LONDON (Reuters) - The British government has settled a £1.25 billion damages claim brought by Iran’s largest private bank in an 11th-hour, out-of-court deal following a dispute over sanctions and alleged links to Tehran’s nuclear programme.
Bank Mellat, which is 20% owned by the Iranian government and 80% privately held, said on Tuesday the legal row had been resolved for an undisclosed sum on the first day of a trial to assess its damages at London’s High Court.
That comes six years after the UK Supreme Court ruled that sanctions imposed on the bank in 2009 were unlawful and that the government had been “irrational” and “disproportionate”. It referred the case back to the High Court.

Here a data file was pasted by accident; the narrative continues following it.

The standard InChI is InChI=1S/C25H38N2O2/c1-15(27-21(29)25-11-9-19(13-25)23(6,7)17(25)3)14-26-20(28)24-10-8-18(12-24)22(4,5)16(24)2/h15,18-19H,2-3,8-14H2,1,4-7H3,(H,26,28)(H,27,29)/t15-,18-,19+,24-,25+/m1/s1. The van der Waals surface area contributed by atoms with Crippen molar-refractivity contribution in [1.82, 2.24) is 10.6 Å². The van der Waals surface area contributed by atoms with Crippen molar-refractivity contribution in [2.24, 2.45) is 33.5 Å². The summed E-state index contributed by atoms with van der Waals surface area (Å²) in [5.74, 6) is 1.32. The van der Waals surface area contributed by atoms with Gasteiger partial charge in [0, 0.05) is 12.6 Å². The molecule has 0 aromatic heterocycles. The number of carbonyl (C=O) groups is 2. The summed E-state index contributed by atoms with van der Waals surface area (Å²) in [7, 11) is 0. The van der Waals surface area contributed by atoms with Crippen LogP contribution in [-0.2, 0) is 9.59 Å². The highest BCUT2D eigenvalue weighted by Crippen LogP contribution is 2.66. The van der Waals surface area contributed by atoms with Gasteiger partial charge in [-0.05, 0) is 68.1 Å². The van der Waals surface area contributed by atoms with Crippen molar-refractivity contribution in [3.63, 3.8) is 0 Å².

Bank Mellat had argued that sanctions had damaged its reputation and goodwill in Britain and internationally, and caused significant loss.
The government’s Treasury department issued a brief statement, saying: “Bank Mellat’s claims have been concluded on terms confidential to the parties.”
Sarosh Zaiwalla, a lawyer and founder of London-based Zaiwalla & Co, the law firm representing Bank Mellat, said the case spoke volumes for the independence of the British judiciary.
Reporting by Kirstin Ridley; Editing by Jan Harvey